We’re Overreacting to Gluten Intolerance? NY Times Thinks So

Apparently so, according to an article1 in The New York Times over the weekend. Author Moises Velasquez-Manoff notes one in three Americans are now trying to avoid gluten.


He opens the piece with a comment about how the “‘anti-glutenists’ argue we haven’t eaten wheat long enough for us to have adapted to it as a species…and if exposed to gluten, some will develop celiac disease, gluten intolerance or simply feel lousy.” Followed by “most of these assertions are contraindicated by significant evidence and that the real problem is an immune system that has become overly sensitive.”


While this is an opinion piece, and certainly we’re all entitled to our own, let’s start with some facts.


We know from the National Foundation for Celiac Awareness that roughly 1 in 133 Americans, or about 1% of the population, has celiac disease, while it is estimated that 83% of Americans who have celiac disease are undiagnosed or misdiagnosed with other conditions.


Celiac disease can lead to a number of other disorders including infertility, reduced bone density, neurological disorders, some cancers, and other autoimmune diseases.2 And, these numbers don’t include people who have at least a mild sensitivity to this protein found in wheat, barley and rye. Neither celiac disease nor gluten sensitivity are matters to be taken lightly.


For argument’s sake, let’s entertain for a moment that we are actually taking the gluten-free approach out of context. Is there any harm in avoiding foods that contain gluten if one is not medically diagnosed with the need to so? Not so long as the overall approach to eating properly is taken.


In other words, if we focus primarily on fresh, local, in season vegetables, wild proteins and range of healthy fats, we’re naturally eating a gluten-free diet, and when followed properly, the modern day hunter-gatherer diet, if that’s what we choose to call it, supplies us with all the macro and micro nutrients we need.


In my own experience, as I stumbled through various eating approaches, all claiming to be the best diet, trying to figure out the cause of a lifetime of stomach woes, I was counseled on more than one occasion by doctors that since I don’t have a celiac diagnoses, it would be to my disadvantage to omit gluten-containing foods.  Doing so, after all, would surely mean I’d never be able to consume enough fiber or B vitamins, as cereal grains are clearly the best sources of the two.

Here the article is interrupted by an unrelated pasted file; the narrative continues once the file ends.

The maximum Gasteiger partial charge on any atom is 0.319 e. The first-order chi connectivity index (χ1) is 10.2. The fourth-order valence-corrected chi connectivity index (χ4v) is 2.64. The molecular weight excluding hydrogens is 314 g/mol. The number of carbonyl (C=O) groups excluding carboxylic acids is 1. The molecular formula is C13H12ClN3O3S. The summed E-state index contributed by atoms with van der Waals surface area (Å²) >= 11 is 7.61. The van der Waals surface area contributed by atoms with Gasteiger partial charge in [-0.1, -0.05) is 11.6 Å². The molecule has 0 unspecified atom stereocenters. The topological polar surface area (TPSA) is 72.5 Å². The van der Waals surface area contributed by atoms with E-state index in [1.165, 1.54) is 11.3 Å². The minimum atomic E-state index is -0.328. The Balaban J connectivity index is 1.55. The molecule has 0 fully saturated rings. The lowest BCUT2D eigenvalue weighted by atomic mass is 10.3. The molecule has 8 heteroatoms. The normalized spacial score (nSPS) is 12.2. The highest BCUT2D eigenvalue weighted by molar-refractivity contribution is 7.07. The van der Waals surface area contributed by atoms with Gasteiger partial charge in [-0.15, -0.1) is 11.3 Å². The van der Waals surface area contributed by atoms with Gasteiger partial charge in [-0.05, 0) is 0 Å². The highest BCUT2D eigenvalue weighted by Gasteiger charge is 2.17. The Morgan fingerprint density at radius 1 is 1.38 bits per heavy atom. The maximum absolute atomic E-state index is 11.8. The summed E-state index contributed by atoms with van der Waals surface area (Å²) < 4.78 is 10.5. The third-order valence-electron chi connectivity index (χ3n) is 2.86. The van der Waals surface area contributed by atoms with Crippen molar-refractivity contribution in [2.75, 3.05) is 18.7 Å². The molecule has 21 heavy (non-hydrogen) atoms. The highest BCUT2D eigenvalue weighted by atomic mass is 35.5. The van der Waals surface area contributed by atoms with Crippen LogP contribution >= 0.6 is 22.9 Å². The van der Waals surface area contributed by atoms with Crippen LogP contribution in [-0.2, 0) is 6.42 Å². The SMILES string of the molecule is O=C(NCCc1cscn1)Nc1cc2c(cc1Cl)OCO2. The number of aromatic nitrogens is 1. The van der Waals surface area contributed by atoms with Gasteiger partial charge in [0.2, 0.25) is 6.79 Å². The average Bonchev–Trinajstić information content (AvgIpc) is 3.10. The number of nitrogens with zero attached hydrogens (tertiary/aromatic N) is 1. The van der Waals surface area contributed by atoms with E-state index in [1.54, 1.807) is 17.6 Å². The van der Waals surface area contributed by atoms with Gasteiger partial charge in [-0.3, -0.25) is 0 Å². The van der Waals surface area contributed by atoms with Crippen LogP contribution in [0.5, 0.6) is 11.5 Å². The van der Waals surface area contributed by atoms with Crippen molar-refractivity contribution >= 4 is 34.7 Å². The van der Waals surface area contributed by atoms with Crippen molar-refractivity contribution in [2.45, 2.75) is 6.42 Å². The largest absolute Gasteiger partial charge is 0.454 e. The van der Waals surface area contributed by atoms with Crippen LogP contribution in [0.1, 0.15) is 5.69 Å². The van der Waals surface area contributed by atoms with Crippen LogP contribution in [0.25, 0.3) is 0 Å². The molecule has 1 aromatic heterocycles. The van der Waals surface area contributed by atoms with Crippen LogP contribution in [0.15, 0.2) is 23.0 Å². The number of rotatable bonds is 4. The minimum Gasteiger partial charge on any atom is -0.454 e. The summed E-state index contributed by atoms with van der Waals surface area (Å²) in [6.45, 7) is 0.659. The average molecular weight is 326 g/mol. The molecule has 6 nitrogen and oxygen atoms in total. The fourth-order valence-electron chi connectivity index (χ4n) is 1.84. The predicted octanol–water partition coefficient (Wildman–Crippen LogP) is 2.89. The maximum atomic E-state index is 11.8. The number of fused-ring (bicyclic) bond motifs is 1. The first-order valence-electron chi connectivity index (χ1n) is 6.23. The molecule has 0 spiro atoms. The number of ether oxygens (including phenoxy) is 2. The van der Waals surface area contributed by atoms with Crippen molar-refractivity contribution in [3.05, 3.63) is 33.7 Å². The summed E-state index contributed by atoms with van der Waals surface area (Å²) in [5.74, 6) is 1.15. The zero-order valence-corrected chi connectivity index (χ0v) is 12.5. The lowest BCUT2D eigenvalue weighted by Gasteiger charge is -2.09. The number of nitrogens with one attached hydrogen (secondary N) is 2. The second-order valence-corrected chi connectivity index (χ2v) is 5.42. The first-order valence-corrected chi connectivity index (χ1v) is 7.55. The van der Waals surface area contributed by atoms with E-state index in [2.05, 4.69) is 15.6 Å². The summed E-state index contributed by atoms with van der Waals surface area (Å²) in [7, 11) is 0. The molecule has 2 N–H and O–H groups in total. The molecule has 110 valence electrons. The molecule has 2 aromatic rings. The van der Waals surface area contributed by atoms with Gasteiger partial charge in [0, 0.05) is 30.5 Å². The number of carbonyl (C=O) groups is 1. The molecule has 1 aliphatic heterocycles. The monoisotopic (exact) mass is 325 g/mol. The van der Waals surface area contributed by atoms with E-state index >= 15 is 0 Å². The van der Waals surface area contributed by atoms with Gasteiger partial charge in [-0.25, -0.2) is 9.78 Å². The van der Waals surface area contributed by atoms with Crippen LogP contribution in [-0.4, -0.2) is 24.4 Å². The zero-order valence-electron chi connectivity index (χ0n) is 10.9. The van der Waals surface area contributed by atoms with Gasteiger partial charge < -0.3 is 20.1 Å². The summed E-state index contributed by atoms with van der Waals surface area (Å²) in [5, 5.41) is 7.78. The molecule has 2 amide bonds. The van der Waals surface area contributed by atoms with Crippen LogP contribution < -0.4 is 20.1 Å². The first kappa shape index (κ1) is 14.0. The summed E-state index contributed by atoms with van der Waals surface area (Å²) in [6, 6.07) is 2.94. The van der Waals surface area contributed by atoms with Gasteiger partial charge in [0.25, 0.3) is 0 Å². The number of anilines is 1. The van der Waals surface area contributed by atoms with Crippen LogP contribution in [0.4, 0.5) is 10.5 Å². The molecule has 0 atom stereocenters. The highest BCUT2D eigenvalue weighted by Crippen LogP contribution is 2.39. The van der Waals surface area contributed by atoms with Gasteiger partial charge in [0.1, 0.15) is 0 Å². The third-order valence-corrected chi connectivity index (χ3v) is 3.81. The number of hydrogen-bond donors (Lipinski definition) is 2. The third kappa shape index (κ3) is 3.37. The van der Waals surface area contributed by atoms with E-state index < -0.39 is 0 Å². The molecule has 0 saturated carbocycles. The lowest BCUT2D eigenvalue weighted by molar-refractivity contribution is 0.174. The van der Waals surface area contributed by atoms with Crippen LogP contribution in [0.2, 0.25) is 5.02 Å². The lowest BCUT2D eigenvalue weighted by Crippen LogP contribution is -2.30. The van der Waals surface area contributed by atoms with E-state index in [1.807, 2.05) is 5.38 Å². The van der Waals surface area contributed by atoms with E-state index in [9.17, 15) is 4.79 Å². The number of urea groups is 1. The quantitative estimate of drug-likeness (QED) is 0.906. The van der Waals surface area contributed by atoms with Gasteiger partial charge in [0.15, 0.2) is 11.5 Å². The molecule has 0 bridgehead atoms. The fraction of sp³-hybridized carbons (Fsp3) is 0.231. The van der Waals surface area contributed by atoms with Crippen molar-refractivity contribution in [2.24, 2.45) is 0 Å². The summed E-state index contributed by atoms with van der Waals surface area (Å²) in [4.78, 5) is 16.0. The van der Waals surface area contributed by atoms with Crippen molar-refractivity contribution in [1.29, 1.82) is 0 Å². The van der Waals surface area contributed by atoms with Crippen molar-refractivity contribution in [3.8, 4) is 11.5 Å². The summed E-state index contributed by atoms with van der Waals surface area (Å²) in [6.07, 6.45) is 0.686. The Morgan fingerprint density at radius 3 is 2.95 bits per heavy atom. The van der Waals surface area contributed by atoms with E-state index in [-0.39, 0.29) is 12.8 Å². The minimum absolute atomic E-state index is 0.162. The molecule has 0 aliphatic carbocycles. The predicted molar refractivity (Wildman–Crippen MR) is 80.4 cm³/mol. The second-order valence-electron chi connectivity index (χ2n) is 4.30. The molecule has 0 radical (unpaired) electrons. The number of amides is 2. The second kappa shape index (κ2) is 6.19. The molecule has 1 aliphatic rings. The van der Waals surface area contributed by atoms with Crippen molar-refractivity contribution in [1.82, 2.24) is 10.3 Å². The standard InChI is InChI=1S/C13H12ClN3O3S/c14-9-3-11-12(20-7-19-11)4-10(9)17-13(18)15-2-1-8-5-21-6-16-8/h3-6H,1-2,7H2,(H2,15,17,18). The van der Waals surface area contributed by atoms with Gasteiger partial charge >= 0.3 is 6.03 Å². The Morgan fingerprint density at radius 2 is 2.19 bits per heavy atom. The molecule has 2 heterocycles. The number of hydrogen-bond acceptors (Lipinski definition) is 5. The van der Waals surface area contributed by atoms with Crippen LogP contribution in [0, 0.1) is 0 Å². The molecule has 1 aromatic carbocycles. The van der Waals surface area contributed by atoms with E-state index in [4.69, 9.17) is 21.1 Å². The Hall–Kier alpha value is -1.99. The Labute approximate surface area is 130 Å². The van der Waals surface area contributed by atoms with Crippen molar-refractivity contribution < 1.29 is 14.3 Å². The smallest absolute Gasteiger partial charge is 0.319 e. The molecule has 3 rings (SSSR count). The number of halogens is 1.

In actuality, a 1,000-calorie serving of fresh fruits and vegetables has between two and seven times as much fiber as does a comparable serving of whole grains. In addition, compared to fruits and veggies, cereal grains are B-vitamin lightweights, with an average 1,000 calorie serving of mixed vegetables contains 19 times more folate, five times more vitamin B6, six times more vitamin B2 and two times more vitamin B1 than a comparable serving of eight mixed whole grains.3


In effect, you’re not doing yourself any harm by not eating gluten- containing foods regardless of whether or not you have a medical directive to do so.


Where this could theoretically go wrong is to jump on the gluten-free refined, highly-processed packaged foods bandwagon and convince yourself that by stocking the pantry on gluten free everything form cookies to cakes to breads to pastas, you’re taking steps toward better eating habits. You’re not.  


A gluten-free brownie, a vegan brownie or a sugar-free brownie are all still brownies.  Not exactly healthy food options.


Demonizing the choice to avoid gluten as if it’s based on hearsay and lacking in scientific evidence not only makes no sense, it puts those who may be on the verge of being undiagnosed with celiac disease as well as those with mild intolerances who may become sick at a higher risk if they’re led to believe it’s all nonsense.


While Velasques-Gomes does acknowledge that the sugary, greasy Western diet may be partly responsible for the increased incidence of heightened immune system sensitivity and dysfunction, he concludes that we should stop asking what’s wrong with wheat and ask what’s wrong with us.


I’d counter with a question:  what’s one good reason to continue to eat gluten-containing foods?  


Despite comedic responses I’ve gotten from clients who’re beginning their path to Paleo who might state that the reason to keep eating them is that they taste good, I honestly don’t see a valid reason to rely on gluten-rich foods for fiber or B vitamins and certainly not as a protein source for those who are fortunate enough to have access to reliably sourced, local wild fish, meat and game.


Factoring in the role grains play in feeding impoverished nations, with no access to superior protein, fiber and vitamin sources is a completely different conversation.


Take away message? Forget the science for a moment, forget the word Paleo and simply think about how you feel when you eat vegetables, protein and healthy fats compared to how you feel when you eat pasta, bread, bagels and cookies.


Perhaps you can allow your body to cast the deciding vote?


What a novel idea!




[1] Velasquez-manoff, Moises. “The Myth of Big, Bad Gluten.” The New York Times. The New York Times, 04 July 2015. Web. 06 July 2015.

[2] “National Foundation for Celiac Disease Awareness.” Celiac Disease: Fast Facts. N.p., n.d. Web. 06 July 2015.

[3] “Frequently Asked Questions About The Paleo Diet | Dr. Loren Cordain.” The Paleo Diet. N.p., n.d. Web. 06 July 2015.